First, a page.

Subjects were asked to volunteer to take the SAWVAC two times, the second time being one month after the first. The teachers were given the first administration in a group setting. The second administration was done by mail. The mental health staff were asked to complete the first administration in a group setting. The second administration was accomplished through intra-office mail.

All subjects were instructed to follow the instructions on the SAWVAC and were told they were participating in a reliability study.

Results:

Table 2 lists the Mean Raw Scores pre and post for all subjects. A T-test performed on the Group Means revealed no significant difference between the pre- and post- administrations (p= .05).

T-tests were performed on male pre-post, female pre-post, male-female pre, and male- female post Group Means. None of these comparisons were significant (p= .05). These are listed in Table 3.

Correlations were calculated between pre- and post- scores for all subjects. These are listed in Table 4. T-tests were performed on all correlations individually and as a group. Significant positive correlations were revealed for 10 of 11 subjects (p= .05). The Mean Correlation for the group was also significant (p= .05).

Discussion:

The lack of any significant differences in scores over time (one month) supports the test re-test reliability of the SAWVAC with this group of subjects. It also suggests that there are no significant differences between males and females in this group concerning beliefs as sampled by the SAWVAC.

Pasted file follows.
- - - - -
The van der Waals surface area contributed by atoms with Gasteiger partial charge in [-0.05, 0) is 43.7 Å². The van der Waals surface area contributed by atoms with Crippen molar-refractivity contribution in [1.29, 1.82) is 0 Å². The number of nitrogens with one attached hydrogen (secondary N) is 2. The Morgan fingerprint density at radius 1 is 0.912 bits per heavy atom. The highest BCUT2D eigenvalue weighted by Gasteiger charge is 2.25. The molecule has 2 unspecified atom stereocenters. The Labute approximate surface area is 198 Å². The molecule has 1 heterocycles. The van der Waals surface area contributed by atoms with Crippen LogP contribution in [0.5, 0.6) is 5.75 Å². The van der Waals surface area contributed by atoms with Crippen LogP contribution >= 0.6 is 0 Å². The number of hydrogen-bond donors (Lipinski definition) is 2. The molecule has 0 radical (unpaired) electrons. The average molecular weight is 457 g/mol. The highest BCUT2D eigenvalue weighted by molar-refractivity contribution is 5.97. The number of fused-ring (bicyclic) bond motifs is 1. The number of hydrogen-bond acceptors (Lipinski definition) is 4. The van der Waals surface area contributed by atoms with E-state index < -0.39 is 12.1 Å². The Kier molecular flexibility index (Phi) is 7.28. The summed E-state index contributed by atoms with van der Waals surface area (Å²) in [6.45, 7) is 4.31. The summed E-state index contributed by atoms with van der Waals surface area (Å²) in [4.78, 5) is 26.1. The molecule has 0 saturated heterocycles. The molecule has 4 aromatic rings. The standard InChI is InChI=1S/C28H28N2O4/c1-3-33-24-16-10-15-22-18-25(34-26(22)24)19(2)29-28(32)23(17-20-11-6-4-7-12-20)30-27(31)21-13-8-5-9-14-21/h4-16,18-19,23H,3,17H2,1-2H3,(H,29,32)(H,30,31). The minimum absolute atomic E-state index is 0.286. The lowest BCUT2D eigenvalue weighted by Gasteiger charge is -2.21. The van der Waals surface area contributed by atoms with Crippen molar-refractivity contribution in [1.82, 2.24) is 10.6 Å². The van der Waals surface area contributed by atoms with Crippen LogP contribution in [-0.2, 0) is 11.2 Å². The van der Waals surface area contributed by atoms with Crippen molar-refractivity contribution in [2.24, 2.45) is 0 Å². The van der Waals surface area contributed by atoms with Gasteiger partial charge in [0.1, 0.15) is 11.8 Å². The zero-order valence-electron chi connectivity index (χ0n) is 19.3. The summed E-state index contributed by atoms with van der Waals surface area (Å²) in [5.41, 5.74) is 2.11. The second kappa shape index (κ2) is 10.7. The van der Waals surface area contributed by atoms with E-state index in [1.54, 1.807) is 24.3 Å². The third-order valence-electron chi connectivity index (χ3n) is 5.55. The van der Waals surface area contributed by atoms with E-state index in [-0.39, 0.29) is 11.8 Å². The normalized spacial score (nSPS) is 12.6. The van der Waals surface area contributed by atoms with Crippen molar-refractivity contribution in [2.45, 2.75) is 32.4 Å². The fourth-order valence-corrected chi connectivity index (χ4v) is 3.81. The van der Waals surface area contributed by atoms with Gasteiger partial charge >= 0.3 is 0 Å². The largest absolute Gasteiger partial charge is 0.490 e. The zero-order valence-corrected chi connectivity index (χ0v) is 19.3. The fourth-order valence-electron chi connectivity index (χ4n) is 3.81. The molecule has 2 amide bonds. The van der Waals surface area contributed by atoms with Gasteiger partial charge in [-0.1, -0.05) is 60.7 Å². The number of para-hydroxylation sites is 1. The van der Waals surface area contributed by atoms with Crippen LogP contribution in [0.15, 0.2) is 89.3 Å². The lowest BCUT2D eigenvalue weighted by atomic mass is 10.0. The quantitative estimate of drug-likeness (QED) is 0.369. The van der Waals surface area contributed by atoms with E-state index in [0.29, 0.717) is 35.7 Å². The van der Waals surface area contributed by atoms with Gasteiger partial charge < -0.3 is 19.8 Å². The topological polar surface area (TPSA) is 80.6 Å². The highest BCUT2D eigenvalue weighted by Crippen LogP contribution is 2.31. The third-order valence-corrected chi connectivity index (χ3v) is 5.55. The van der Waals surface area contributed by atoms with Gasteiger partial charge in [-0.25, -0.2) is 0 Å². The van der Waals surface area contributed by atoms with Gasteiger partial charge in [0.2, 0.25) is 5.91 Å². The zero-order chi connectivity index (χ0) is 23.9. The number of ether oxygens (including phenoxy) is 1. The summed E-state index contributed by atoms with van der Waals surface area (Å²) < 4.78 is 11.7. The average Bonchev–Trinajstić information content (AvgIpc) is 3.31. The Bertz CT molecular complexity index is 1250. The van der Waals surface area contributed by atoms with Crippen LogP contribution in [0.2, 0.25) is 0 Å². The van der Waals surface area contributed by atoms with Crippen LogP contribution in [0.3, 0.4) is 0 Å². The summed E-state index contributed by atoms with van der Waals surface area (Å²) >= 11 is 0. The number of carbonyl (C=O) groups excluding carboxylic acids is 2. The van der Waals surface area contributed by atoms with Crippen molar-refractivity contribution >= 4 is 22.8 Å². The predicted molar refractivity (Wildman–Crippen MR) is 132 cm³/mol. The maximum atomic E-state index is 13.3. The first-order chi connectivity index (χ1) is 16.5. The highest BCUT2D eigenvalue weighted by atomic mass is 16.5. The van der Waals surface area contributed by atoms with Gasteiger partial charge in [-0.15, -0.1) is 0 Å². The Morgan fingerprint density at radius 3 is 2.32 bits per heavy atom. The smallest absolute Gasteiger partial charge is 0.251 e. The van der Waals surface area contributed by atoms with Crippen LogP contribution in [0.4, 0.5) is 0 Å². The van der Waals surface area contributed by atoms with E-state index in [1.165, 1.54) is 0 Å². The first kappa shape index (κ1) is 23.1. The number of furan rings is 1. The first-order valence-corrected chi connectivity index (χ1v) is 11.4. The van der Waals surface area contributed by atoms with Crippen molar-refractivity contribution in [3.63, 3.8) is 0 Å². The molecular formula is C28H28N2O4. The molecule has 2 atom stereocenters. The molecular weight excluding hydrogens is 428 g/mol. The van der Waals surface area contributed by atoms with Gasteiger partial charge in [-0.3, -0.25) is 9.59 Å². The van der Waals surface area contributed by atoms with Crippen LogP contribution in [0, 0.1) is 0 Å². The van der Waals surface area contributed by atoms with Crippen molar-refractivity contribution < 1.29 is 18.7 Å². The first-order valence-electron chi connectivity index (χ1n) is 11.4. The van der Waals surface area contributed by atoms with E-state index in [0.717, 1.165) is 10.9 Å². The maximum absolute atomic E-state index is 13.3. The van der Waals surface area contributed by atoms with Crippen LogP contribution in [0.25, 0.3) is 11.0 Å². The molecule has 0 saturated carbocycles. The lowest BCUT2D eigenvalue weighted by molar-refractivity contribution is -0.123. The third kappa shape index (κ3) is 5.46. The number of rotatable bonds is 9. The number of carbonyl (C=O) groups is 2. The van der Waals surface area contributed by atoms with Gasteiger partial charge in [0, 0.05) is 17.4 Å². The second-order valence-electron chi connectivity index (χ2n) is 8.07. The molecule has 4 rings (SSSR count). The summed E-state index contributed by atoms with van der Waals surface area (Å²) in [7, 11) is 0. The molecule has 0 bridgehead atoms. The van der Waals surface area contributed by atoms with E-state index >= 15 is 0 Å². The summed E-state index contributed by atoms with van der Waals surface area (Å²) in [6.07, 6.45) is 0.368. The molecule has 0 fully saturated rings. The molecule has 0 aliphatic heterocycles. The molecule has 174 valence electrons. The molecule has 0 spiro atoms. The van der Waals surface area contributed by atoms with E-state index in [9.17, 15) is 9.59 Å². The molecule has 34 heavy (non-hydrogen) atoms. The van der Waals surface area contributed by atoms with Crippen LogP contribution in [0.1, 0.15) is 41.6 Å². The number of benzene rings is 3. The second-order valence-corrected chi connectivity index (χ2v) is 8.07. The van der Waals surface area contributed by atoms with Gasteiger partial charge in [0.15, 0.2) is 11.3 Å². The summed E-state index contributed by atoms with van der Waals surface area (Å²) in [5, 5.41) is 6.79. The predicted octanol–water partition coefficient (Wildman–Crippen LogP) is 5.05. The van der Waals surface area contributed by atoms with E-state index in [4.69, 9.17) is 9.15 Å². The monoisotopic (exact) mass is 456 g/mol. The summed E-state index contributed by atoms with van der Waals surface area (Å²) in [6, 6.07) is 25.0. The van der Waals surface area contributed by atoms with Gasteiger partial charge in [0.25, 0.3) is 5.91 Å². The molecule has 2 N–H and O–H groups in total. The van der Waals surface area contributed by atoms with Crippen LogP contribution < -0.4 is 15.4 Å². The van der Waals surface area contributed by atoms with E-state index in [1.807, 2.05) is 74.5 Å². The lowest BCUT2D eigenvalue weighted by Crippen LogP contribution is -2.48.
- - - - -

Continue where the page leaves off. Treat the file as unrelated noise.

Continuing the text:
The results support the reliability of the SAWVAC as an instrument which samples basic beliefs of individuals. As this was a relatively small sample, future studies should sample larger groups from a broad variety of cultural settings to establish reliability across and within cultures.

Conclusions:

The SAWVAC has potential as an instrument to assess belief systems within and between cultures. As a research instrument, it could be useful in understanding rural and urban cultures. Another research application would be to study the impact of space flight and space exploration on human behavior and man's world view across cultures. It also has potential as a clinical instrument to assess a patient's belief system in a therapeutic environment. These and other possible applications need to be assessed through future studies. The SAWVAC does present definite heuristic possibilities.

REFERENCES

Ibrahim, F.A. A pilot study of a Scale to Assess World Views Across Cultures. Invited paper presented at the Second Winter Round Table on Cross-cultural Counseling "Emerging Issues in Cross-cultural Counseling". Teachers College, Columbia, New York, 1984.

Ibrahim, F.A. Cross-cultural counseling and psychotherapy: A scale to assess world view. International Journal for the Advancement of Counseling. 1984.

Ibrahim, F.A. and Kahn, H. Scale to assess world views across cultures (SAWVAC). Unpublished manuscript, University of Connecticut, Storrs, 1984.

Kluckhohn, C. Toward a comparison of value-emphases in different cultures. In White, L. (Ed.) The state of social sciences. Chicago, IL: University of Chicago Press, 1956.

Kluckhohn, C. Values and value orientation in the theory of action. In Parsons, T. and Shields, E.A. (Eds.) Toward a general theory of action. Cambridge, MA: Harvard University Press, 1951.

Statistical References

Kirk, Roger E. Experimental design procedures for the behavioral sciences. Belmont: Brooks/Cole, 1968.

Roscoe, John T. Fundamental research statistics for the behavioral sciences. Holt, Rinehart and Winston, Inc. (Second Edition), 1975.